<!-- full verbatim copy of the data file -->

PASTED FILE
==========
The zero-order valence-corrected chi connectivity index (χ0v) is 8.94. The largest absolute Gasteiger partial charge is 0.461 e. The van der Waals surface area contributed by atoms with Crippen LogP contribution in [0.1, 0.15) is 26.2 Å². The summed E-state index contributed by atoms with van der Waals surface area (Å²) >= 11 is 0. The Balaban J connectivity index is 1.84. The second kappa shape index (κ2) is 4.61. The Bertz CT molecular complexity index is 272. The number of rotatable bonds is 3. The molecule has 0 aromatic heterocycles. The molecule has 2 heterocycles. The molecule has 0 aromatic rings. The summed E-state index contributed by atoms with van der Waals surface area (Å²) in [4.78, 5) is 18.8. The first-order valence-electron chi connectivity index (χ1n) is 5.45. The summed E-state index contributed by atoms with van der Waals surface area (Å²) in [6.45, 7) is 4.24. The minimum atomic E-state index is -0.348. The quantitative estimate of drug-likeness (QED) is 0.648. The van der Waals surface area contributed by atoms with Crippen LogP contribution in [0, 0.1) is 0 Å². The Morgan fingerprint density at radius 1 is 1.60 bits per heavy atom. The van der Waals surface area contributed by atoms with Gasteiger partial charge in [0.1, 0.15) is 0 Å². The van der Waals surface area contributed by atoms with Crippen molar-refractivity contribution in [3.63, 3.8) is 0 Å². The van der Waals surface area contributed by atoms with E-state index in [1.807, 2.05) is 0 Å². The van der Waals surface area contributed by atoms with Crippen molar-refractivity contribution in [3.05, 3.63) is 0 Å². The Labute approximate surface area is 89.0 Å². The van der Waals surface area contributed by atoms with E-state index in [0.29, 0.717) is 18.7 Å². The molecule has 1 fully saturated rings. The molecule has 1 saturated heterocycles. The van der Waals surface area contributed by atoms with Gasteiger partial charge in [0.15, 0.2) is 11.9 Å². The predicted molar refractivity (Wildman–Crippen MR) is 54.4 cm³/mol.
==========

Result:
The zero-order valence-corrected chi connectivity index (χ0v) is 8.94. The largest absolute Gasteiger partial charge is 0.461 e. The van der Waals surface area contributed by atoms with Crippen LogP contribution in [0.1, 0.15) is 26.2 Å². The summed E-state index contributed by atoms with van der Waals surface area (Å²) >= 11 is 0. The Balaban J connectivity index is 1.84. The second kappa shape index (κ2) is 4.61. The Bertz CT molecular complexity index is 272. The number of rotatable bonds is 3. The molecule has 0 aromatic heterocycles. The molecule has 2 heterocycles. The molecule has 0 aromatic rings. The summed E-state index contributed by atoms with van der Waals surface area (Å²) in [4.78, 5) is 18.8. The first-order valence-electron chi connectivity index (χ1n) is 5.45. The summed E-state index contributed by atoms with van der Waals surface area (Å²) in [6.45, 7) is 4.24. The minimum atomic E-state index is -0.348. The quantitative estimate of drug-likeness (QED) is 0.648. The van der Waals surface area contributed by atoms with Crippen LogP contribution in [0, 0.1) is 0 Å². The Morgan fingerprint density at radius 1 is 1.60 bits per heavy atom. The van der Waals surface area contributed by atoms with Gasteiger partial charge in [0.1, 0.15) is 0 Å². The van der Waals surface area contributed by atoms with Crippen molar-refractivity contribution in [3.63, 3.8) is 0 Å². The van der Waals surface area contributed by atoms with E-state index in [1.807, 2.05) is 0 Å². The van der Waals surface area contributed by atoms with Crippen molar-refractivity contribution in [3.05, 3.63) is 0 Å². The Labute approximate surface area is 89.0 Å². The van der Waals surface area contributed by atoms with E-state index in [0.29, 0.717) is 18.7 Å². The molecule has 1 fully saturated rings. The molecule has 1 saturated heterocycles. The van der Waals surface area contributed by atoms with Gasteiger partial charge in [0.15, 0.2) is 11.9 Å². The predicted molar refractivity (Wildman–Crippen MR) is 54.4 cm³/mol.